Ever wonder? Aside from a song that is sung during the holidays, have you ever wondered what a “Noel” is? First, it’s a French word that roughly means “Christmas season,” and our English version comes from the Middle English word “nowel,” meaning “a shout of joy.”
If you dig way back into the etymology you’ll get to the Latin origination – “natalis,” meaning “birth.”
As for “The First Noel,” the song that is so popular during the holidays? “It was first published in a book titled “Ancient and Modern,” edited by William Sandys in 1823,” according to GotQuestions.org.
There are lots of words we associate with the music we listen to and sing at Christmas and other winter holidays and we seldom stop to wonder why. Let’s take a look at some of those.
We know that we sing carols during the holidays but why aren’t songs we sing during other times of the year known as “carols?”
Don’t know. What I do know is that in the Middle Ages, any celebratory song was considered a “carol.” Somewhere along the line, however, even “Auld Lang Syne” was relegated to a non-carol and only those we sing during Christmas get to wear the label.
Auld Lang Syne
While not a Christmas carol, singing or playing the song “Auld Lang Syne” is a tradition at the stroke of midnight on December 31/January 1. What does it mean?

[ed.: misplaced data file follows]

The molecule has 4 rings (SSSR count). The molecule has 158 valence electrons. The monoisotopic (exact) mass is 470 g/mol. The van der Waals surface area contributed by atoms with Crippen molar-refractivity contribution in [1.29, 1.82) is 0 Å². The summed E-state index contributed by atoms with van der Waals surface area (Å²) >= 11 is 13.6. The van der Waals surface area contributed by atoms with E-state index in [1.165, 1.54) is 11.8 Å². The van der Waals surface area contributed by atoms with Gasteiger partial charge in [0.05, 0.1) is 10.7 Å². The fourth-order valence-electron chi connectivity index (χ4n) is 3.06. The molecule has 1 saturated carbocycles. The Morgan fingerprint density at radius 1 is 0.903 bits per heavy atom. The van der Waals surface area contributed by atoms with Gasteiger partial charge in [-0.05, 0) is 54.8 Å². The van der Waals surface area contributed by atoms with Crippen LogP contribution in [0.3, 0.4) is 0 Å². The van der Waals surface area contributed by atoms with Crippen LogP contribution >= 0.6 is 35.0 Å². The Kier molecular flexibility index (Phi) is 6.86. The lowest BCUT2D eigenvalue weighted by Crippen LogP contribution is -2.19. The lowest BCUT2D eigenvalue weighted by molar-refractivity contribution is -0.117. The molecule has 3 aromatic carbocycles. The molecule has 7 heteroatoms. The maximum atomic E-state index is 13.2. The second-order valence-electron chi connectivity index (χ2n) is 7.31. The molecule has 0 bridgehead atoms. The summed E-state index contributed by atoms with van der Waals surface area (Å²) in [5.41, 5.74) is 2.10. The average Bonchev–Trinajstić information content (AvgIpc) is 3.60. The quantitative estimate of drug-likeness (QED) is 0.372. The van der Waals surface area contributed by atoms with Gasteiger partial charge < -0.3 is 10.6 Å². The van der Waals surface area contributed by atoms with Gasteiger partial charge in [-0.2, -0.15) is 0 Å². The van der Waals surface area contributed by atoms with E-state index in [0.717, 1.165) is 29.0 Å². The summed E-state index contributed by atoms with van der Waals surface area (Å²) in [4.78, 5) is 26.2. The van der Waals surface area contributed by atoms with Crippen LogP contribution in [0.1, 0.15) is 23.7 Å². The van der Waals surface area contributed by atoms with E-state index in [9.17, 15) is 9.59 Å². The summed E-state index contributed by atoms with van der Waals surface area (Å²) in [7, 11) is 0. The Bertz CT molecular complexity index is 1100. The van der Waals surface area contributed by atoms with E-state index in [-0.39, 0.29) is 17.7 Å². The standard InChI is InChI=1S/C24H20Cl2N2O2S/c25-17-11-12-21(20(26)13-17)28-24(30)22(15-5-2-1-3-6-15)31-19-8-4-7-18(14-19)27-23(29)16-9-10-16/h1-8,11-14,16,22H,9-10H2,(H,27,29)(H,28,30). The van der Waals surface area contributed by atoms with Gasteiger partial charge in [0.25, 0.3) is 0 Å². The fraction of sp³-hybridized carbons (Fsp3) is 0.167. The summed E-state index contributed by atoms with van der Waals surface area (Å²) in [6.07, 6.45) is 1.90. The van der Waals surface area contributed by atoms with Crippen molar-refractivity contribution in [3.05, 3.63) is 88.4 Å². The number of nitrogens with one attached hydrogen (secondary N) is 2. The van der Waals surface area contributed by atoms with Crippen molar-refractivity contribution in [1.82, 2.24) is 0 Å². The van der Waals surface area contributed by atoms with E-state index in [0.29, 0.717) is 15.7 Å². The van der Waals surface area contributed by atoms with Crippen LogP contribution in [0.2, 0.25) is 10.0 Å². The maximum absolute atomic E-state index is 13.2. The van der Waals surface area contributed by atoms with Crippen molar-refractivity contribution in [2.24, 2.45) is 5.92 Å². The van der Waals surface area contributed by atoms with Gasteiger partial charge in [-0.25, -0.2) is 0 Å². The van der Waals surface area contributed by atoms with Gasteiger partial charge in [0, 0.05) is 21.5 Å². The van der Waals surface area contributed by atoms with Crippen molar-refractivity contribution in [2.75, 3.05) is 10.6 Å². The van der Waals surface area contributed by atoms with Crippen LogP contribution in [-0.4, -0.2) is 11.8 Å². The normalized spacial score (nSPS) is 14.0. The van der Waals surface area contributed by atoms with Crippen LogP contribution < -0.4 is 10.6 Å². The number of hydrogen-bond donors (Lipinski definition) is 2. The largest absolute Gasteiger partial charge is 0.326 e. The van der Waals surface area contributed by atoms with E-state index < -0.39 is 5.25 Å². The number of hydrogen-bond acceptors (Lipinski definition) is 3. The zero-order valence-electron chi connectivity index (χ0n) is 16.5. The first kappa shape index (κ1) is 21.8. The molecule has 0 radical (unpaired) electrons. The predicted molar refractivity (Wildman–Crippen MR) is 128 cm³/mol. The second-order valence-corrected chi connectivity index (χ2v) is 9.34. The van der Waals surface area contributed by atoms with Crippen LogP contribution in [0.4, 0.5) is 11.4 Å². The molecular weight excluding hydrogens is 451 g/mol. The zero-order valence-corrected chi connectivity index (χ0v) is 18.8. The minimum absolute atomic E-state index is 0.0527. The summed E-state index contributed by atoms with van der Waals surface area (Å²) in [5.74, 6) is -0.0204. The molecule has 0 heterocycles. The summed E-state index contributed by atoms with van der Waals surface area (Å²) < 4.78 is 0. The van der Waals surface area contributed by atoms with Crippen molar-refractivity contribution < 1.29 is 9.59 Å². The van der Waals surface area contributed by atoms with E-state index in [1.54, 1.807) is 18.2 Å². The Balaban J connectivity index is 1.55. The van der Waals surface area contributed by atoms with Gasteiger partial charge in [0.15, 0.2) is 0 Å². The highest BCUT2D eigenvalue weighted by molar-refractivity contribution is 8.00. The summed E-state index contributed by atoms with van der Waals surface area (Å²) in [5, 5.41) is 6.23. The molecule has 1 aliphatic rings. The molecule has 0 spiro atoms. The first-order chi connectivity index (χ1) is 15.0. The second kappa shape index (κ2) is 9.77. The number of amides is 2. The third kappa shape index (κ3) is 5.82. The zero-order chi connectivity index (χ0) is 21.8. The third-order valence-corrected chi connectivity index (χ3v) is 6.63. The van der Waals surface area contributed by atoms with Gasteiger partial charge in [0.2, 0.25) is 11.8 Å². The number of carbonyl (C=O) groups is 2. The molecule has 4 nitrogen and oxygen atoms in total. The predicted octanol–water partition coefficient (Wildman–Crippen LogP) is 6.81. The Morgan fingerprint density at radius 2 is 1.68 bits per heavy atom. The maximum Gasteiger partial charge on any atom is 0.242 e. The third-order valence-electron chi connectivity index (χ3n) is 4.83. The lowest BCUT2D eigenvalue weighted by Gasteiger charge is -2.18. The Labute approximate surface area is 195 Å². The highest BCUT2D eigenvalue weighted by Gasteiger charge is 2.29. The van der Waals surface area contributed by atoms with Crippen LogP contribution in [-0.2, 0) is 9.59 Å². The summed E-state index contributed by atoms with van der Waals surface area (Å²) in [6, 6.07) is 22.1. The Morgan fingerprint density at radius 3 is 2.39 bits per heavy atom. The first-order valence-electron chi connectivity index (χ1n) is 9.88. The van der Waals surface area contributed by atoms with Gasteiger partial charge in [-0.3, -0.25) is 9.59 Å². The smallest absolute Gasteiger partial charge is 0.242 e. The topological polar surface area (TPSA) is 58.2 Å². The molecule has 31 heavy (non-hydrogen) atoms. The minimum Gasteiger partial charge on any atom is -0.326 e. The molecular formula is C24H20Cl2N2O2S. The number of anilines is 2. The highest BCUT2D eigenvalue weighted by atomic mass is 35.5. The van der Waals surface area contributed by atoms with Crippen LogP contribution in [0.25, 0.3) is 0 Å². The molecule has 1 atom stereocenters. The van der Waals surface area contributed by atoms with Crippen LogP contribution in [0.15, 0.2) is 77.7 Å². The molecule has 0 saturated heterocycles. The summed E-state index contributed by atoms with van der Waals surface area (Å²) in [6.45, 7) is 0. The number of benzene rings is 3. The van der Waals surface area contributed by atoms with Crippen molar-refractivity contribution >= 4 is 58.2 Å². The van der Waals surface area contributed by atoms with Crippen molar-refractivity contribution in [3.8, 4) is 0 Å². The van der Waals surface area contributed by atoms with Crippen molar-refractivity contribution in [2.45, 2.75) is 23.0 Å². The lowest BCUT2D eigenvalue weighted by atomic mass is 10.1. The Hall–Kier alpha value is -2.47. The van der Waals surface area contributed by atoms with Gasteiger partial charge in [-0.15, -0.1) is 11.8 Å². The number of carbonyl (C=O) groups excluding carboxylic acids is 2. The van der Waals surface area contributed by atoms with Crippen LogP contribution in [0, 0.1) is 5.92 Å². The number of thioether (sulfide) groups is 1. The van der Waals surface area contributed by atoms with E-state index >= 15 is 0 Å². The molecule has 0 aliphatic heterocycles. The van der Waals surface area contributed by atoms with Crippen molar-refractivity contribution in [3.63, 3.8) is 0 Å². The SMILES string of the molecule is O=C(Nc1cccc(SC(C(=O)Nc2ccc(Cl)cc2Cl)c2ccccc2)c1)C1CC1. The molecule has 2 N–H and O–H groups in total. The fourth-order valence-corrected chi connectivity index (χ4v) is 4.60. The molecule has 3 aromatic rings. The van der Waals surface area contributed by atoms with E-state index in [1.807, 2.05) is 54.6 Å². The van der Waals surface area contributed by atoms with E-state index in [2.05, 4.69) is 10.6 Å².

The song originated in Scotland (Robert Burns wrote it in the 1700s) and the title means “times gone by.” So, when you “take a cup of kindness yet, for Auld Lang Syne,” you’re toasting the year that’s ending.
According to ABC News, Burns didn’t intend for his tune to be associated with New Year’s Eve. It was Guy Lombardo that ushered in that tradition, back in 1929.
And, if you don’t know the words, don’t feel bad – apparently most of us don’t and those that do are usually so muddled by midnight they forget the words.
Happy Holidays from the Kris Lindahl Team!
Image: “Noel Greeting Card”/Creative Commons Attribution 3.0 Unported License.